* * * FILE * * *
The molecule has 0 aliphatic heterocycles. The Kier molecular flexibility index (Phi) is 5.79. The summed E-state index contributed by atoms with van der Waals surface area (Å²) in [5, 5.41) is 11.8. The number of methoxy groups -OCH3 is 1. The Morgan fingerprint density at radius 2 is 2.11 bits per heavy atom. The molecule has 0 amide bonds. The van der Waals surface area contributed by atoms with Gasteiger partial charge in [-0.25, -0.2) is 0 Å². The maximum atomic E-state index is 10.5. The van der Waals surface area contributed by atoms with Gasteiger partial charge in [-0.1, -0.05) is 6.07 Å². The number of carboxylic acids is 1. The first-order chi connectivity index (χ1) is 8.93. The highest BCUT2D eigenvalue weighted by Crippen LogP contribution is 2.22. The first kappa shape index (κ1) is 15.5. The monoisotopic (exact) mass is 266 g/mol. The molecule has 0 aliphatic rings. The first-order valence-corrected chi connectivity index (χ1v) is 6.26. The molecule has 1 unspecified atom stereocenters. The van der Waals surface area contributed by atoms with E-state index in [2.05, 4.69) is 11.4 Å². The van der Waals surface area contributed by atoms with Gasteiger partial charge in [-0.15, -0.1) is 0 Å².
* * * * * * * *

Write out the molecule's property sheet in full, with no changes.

The molecule has 0 aliphatic heterocycles. The Kier molecular flexibility index (Phi) is 5.79. The summed E-state index contributed by atoms with van der Waals surface area (Å²) in [5, 5.41) is 11.8. The number of methoxy groups -OCH3 is 1. The Morgan fingerprint density at radius 2 is 2.11 bits per heavy atom. The molecule has 0 amide bonds. The van der Waals surface area contributed by atoms with Gasteiger partial charge in [-0.25, -0.2) is 0 Å². The maximum atomic E-state index is 10.5. The van der Waals surface area contributed by atoms with Gasteiger partial charge in [-0.1, -0.05) is 6.07 Å². The number of carboxylic acids is 1. The first-order chi connectivity index (χ1) is 8.93. The highest BCUT2D eigenvalue weighted by Crippen LogP contribution is 2.22. The first kappa shape index (κ1) is 15.5. The monoisotopic (exact) mass is 266 g/mol. The molecule has 0 aliphatic rings. The first-order valence-corrected chi connectivity index (χ1v) is 6.26. The molecule has 1 unspecified atom stereocenters. The van der Waals surface area contributed by atoms with E-state index in [2.05, 4.69) is 11.4 Å². The van der Waals surface area contributed by atoms with Gasteiger partial charge in [-0.15, -0.1) is 0 Å².